Video | Agriculture | Confidence | Economy | Energy | Employment | Finance | Media | Property | RBNZ | Science | SOEs | Tax | Technology | Telecoms | Tourism | Transport | Search


Kiwi Farmer Promotes Sustainability at Conference

Media Release

Kiwi Farmer Promotes Sustainability at International Conference

A trip to Europe gave environmental award winning farmer John Aspinall the opportunity to learn about sustainability issues facing his counterparts in the Northern Hemisphere.

The Otago high country farmer and his wife Sue travelled to Europe to attend and address the World Hereford Conference in Denmark in late June.

The Aspinalls were supreme winners of the Otago Ballance Farm Environment Awards in 2006 and their trip to Europe was facilitated by the New Zealand Farm Environment Awards Trust (NZFEAT).

NZFEAT general manager David Natzke says the Trust was honoured to receive an invitation to address the conference. This invitation was forwarded to John Aspinall and 2006 Northland supreme winner Alec Jack.

Unfortunately Alec could not attend but he added input to John’s presentation which outlined the sustainability challenges facing New Zealand agriculture and discussed some of the measures NZ farmers were taking to address these issues.

The address was well received by the international audience and John and Sue were able to take part in conference tours that took them to farms in Finland, Sweden, Denmark and Norway.

They were keen to learn about the European Union’s Common Agricultural Policy – the main focus of which is to maintain the sustainability of food production in Europe. John says this policy is very complicated, highly bureaucratic and interwoven with a multitude of schemes and subsidies designed to regulate food production and keep people in rural areas. For example, farmers in Southern Finland were able to attract a greater subsidy by selling their cattle as weaners to farmers in Northern Finland.

However, while European farmers typically derived 30-50% of their income from subsidies, John says most were resigned to the fact that subsidies would be gradually phased out. So they were interested to hear how New Zealand farmers coped without subsidies.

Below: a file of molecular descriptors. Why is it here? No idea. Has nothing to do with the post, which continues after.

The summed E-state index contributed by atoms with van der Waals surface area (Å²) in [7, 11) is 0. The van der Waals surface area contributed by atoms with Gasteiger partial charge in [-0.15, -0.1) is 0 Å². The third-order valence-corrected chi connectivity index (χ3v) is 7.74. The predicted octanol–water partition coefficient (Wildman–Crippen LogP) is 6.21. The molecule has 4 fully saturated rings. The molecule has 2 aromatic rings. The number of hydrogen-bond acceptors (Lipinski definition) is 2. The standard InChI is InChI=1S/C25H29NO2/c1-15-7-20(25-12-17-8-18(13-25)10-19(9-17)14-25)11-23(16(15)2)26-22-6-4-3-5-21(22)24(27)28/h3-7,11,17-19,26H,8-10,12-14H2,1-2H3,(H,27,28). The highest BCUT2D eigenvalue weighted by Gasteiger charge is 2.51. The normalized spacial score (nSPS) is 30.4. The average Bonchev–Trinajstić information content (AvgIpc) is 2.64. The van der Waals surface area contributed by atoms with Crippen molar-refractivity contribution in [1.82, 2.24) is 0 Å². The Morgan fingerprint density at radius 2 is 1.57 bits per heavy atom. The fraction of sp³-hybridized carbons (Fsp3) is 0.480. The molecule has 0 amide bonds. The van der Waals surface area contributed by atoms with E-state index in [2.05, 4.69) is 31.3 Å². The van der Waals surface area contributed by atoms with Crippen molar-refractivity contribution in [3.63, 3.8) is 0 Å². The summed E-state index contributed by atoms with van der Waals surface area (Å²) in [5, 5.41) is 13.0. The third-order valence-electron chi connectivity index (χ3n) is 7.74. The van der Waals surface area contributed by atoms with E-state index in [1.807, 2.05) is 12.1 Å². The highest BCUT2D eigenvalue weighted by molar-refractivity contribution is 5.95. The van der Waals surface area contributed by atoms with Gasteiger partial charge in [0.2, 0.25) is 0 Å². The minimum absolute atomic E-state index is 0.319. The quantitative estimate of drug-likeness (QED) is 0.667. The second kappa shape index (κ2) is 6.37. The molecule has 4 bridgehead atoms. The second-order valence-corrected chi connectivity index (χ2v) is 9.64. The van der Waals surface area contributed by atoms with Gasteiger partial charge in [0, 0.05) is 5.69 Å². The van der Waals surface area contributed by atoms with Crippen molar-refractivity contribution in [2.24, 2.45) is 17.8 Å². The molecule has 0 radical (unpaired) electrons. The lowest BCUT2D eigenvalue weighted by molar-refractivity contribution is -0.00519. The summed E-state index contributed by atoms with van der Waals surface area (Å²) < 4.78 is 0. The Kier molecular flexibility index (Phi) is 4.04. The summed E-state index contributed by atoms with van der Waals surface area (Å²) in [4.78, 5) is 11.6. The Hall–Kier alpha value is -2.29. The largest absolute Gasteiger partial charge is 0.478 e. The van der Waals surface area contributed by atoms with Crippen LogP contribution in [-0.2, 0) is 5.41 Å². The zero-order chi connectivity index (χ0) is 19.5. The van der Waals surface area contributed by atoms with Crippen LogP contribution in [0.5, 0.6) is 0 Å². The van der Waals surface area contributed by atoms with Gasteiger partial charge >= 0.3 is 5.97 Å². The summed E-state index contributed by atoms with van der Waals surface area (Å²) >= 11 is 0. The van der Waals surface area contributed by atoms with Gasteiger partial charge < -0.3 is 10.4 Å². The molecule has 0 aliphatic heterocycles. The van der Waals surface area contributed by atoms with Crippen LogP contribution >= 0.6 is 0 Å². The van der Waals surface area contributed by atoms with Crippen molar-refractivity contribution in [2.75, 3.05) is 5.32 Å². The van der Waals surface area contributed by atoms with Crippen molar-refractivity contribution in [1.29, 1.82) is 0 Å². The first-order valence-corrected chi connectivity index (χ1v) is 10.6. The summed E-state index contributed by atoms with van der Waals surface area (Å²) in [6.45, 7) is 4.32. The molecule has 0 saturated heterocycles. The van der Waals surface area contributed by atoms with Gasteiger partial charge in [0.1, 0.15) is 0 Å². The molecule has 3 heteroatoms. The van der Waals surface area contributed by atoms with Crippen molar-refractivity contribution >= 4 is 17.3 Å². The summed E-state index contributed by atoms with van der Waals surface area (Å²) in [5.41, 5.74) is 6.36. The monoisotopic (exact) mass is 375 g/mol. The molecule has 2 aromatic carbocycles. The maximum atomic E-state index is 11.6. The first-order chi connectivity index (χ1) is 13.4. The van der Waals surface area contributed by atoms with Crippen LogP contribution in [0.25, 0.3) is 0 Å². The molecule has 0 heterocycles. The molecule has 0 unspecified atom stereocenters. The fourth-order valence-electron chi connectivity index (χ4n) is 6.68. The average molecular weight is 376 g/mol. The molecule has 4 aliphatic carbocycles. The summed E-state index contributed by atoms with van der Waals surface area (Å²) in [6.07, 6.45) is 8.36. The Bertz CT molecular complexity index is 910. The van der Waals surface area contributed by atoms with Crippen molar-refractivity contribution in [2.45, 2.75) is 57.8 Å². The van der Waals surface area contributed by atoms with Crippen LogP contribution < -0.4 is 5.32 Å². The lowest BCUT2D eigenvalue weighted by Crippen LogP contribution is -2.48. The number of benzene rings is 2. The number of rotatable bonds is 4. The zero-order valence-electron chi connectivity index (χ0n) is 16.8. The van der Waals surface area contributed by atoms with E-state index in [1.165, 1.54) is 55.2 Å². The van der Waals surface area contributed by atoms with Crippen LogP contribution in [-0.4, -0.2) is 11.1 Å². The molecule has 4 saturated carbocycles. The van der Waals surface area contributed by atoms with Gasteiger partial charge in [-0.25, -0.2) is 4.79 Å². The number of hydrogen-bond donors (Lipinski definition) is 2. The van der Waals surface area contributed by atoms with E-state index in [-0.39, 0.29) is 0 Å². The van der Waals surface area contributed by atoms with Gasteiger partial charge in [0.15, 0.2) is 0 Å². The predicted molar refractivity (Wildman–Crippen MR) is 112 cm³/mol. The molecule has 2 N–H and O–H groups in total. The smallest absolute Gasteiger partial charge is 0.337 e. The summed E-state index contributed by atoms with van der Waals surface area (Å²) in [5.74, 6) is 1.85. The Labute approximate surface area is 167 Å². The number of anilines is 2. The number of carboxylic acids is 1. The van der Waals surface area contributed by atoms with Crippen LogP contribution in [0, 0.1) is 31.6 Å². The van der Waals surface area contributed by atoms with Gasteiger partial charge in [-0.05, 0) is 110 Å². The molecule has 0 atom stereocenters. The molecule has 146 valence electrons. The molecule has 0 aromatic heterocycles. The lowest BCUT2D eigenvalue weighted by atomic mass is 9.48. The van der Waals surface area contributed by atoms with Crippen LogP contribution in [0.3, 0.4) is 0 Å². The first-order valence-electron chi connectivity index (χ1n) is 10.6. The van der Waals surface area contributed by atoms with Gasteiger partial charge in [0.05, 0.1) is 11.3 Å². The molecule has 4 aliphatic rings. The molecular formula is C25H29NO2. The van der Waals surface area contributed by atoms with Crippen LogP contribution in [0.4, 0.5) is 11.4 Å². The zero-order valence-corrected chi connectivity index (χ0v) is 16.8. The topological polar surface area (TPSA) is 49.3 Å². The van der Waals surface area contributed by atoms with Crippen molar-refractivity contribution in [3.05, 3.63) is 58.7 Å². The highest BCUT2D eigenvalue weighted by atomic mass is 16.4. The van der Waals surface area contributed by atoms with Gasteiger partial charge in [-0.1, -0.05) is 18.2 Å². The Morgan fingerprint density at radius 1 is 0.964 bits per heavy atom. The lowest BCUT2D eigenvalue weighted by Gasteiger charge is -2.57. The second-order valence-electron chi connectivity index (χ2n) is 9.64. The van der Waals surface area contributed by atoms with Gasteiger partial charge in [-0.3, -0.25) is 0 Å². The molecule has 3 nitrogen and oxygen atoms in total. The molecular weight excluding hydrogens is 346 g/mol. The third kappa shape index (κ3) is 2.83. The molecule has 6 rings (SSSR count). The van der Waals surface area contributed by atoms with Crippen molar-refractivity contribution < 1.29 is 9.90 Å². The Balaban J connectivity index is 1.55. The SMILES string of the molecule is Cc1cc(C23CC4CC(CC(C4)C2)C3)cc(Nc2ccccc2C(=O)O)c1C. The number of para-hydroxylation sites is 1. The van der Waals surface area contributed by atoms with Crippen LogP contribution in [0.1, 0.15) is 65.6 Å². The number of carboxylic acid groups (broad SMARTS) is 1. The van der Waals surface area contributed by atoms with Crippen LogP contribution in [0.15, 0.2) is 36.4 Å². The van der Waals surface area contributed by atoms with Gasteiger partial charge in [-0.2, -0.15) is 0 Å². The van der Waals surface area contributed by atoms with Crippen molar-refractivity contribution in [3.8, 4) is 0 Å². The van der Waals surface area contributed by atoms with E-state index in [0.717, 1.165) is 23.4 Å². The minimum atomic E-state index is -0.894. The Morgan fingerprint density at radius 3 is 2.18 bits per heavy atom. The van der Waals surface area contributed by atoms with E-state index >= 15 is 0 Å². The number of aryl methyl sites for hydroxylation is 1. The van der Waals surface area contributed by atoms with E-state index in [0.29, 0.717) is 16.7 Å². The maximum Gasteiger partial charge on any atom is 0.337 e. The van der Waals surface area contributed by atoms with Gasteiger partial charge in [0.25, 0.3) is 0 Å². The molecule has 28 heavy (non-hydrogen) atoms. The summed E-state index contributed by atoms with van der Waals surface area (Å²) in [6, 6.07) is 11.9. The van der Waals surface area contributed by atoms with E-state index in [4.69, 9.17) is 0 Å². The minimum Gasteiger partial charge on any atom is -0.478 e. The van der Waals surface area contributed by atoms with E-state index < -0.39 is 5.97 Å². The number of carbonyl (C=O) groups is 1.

He says one of the biggest sustainability issues facing European farmers is the lack of scale. “The average farm size is 37ha and most of the farmers we visited also worked off-farm”.

Some were addressing the scale issue by using subsidy income to buy more land, with the aim of making their operation more sustainable once subsidies come off.

In the meantime, European consumers have been enjoying the price savings offered by more efficient food production and increased competition among the supermarkets. John says a speaker at the conference said this had resulted in the average household income spend on food dropping from 35% in pre World War II days down to 9%.

“Food prices are starting to rise globally, but people are still paying less in real terms than they did 40 years ago.”

John says it was also interesting to note that the European farmer’s share of the food retail price had fallen from 40% in 1960 to just 15% in 2008.

He said many of the farmers he talked to were interested to hear about the land access issue in New Zealand and “they were surprised to hear that we have 80,000 people coming across our farm every year’.

As well as visiting farms, the conference tour visited museums, research facilities and local attractions. The Aspinalls also travelled to Scotland and attended the Edinburgh Show.

“All the farmers we visited were extremely hospitable and welcoming and the whole trip was a great opportunity to learn about European farming. While they do things differently to us, it was still interesting to discover that they also face many of the same challenges we do.”


© Scoop Media

Business Headlines | Sci-Tech Headlines


Back Again: Government Approves TPP11 Mandate

Trade Minister Todd McClay says New Zealand will be pushing for the minimal number of changes possible to the original TPP agreement, something that the remaining TPP11 countries have agreed on. More>>


By May 2018: Wider, Earlier Microbead Ban

The sale and manufacture of wash-off products containing plastic microbeads will be banned in New Zealand earlier than previously expected, Associate Environment Minister Scott Simpson announced today. More>>


Snail-ier Mail: NZ Post To Ditch FastPost

New Zealand Post customers will see a change to how they can send priority mail from 1 January 2018. The FastPost service will no longer be available from this date. More>>


Property Institute: English Backs Of Debt To Income Plan

Property Institute of New Zealand Chief Executive Ashley Church is applauding today’s decision, by Prime Minister Bill English, to take Debt-to-income ratios off the table as a tool available to the Reserve Bank. More>>


Divesting: NZ Super Fund Shifts Passive Equities To Low-Carbon

The NZ$35 billion NZ Super Fund’s NZ$14 billion global passive equity portfolio, 40% of the overall Fund, is now low-carbon, the Guardians of New Zealand Superannuation announced today. More>>